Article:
A bicycle can take you as far as you want to go, all without wasting a dime on fossil fuels. And if you ride regularly enough, it provides an easy-on-the-body form of exercise. Bicycles exploit the raw power in your muscles -- kinetic energy -- to move the bicycle forward. As possibly one of the most efficient machines in use today, bicycles offer a simple example of physics in motion.
The Frame Distributes the Weight
An ingenious design, the bicycle frame consists of hollow steel, metal alloys or carbon-fiber composite tubes fashioned into two triangular shapes that distribute the weight of the rider between the front and back wheels. The seat of the bicycle is situated towards the back wheel, allowing you to lean forward to grasp the handlebars. The handlebars attach to a shaft that sits over a part of the frame secured to the axle on the front wheel that allows you to turn it in the direction you want to go.
The Wheel Machine
The bicycle wheel, the simplest of machines, revolves around an axle secured to the frame that allows it to turn, propelling the rider forward when pedaling. The size of the bicycle wheel or the gear chosen reduces or increases the pedaling needed to move the bike. Bicycle wheels typically have a larger circumference than those found on cars -- at least 20 inches across. The taller the wheels, the greater the speed when the wheels turn on their axle via pedal power. The wheels, buttressed by interior spokes, support the weight of the rider. Mounted on the wheels are the rubber tires and inner tubes filled with pressurized air. The pneumatic tires also help to cushion the ride.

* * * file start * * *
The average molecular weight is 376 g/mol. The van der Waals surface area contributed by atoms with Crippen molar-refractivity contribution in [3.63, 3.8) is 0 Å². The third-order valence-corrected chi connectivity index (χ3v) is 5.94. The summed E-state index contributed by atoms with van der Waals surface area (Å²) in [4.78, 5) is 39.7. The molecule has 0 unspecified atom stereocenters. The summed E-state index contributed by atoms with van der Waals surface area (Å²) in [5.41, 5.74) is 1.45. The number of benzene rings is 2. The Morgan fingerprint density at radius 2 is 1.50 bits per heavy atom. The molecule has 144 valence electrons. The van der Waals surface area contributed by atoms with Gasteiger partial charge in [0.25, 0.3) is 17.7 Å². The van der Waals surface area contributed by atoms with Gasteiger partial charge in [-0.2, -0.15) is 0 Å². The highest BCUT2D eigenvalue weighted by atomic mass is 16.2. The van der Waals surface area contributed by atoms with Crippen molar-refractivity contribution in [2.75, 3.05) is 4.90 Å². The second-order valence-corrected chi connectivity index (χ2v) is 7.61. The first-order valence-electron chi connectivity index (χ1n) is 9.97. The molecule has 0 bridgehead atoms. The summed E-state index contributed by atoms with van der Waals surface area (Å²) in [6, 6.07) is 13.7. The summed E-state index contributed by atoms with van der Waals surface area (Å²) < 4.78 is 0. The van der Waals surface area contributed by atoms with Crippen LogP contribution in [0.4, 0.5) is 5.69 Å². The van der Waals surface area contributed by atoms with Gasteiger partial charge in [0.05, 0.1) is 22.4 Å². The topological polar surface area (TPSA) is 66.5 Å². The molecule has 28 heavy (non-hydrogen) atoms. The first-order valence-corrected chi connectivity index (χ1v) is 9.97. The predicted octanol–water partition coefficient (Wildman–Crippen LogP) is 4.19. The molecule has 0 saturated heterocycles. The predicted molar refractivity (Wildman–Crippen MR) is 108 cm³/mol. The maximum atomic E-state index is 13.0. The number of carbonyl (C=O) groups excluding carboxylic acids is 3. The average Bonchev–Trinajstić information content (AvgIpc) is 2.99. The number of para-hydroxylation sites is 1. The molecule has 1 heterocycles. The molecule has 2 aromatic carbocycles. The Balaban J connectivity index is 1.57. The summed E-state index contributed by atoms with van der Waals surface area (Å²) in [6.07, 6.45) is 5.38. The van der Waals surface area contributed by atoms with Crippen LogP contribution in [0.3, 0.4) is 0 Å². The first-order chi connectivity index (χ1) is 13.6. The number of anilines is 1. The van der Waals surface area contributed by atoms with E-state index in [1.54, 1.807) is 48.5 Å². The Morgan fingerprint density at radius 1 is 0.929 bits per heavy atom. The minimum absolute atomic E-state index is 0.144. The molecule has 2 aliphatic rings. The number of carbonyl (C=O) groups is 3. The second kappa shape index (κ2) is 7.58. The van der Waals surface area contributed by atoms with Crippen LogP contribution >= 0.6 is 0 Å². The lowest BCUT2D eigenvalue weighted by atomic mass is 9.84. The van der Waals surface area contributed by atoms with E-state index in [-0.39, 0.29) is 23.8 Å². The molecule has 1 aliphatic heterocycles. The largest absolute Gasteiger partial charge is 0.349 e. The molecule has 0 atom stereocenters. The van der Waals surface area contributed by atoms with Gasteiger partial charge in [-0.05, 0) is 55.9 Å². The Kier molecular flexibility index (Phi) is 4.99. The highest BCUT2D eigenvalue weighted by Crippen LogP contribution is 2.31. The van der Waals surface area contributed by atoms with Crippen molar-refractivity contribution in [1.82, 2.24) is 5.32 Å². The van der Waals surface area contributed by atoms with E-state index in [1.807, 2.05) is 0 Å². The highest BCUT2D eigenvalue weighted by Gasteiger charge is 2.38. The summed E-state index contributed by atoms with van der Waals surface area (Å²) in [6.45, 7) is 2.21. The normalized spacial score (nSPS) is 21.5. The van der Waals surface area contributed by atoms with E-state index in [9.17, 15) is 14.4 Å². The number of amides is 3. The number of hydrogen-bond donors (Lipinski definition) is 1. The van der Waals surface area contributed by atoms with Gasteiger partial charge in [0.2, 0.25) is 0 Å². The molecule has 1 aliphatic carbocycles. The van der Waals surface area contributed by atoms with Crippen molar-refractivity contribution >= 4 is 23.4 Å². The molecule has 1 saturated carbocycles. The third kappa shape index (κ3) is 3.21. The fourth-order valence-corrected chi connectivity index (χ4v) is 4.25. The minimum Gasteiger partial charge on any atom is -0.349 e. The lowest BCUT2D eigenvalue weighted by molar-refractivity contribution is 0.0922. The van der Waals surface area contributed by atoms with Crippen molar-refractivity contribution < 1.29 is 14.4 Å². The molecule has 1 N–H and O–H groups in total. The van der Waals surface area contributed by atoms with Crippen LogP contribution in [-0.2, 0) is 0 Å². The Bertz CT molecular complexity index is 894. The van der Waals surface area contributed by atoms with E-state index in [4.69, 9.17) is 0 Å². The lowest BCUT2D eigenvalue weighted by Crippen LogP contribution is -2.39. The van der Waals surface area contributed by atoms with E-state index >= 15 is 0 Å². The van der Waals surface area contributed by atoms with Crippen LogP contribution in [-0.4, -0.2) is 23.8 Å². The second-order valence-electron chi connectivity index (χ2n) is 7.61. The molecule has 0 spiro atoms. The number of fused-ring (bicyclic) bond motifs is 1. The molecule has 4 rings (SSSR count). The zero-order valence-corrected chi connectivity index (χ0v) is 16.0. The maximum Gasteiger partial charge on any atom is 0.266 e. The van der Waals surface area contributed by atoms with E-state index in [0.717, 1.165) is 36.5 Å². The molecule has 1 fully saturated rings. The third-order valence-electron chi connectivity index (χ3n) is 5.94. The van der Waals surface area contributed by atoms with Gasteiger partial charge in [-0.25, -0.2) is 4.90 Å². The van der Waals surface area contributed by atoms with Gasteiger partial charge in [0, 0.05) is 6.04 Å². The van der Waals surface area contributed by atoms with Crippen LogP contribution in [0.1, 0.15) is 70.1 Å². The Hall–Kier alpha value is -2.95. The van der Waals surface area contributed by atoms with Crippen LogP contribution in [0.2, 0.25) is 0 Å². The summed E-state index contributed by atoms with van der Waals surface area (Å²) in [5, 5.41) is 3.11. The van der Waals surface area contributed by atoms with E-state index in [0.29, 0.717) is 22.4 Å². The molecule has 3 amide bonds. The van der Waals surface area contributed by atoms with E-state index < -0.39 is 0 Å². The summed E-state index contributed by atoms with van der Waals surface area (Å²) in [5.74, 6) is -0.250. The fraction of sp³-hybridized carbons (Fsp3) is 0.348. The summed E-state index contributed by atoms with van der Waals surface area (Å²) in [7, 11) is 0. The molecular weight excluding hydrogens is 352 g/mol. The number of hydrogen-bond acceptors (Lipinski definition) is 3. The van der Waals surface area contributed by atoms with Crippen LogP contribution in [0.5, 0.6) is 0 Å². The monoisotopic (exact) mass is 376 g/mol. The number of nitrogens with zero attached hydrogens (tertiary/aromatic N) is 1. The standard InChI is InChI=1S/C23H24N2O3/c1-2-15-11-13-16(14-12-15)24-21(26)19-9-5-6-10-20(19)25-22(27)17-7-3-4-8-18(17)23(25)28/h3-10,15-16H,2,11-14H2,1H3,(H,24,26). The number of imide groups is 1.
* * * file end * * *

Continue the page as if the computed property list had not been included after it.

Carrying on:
Gears Multiply Speed
Bicycles have from one to 30 gears -- little sprockets with teeth attached to the back wheel of the bicycle -- linked by a chain to the crank set powered by the pedals. The multiple, different-sized gears on the back axle -- changed by a shifting lever on the handlebars or elsewhere on the bike and aligned by a derailleur -- allow the rider to go faster on straight roadways and switch to other gears to pedal uphill. When gears are shifted, the derailleur realigns its position over the different gear or sprocket, which forces the chain to move to that sprocket while changing the pedaling speed. The larger the sprocket, the harder the pedaling, the smaller sprockets require easier, but faster pedaling. The pedals attached to the crank sit opposite each other, which helps to multiply the force your legs put out when powering the bike.
Friction Braking Action
Friction keeps the bicycle moving forward on the road as it grips the pavement, and friction also stops the bike when needed. To stop a bicycle with friction involves squeezing a lever near the handle to activate the braking system. The lever pulls a cable taut when the lever is squeezed, which closes the brake caliper which presses rubber brake pads onto the wheel rim. Older single-gear bicycles required the rider to push the pedals backward to stop the bike. Not all bicycles are made the same, employing different frames, wheels, gears and tires with different treads for use while mountain biking, racing or touring.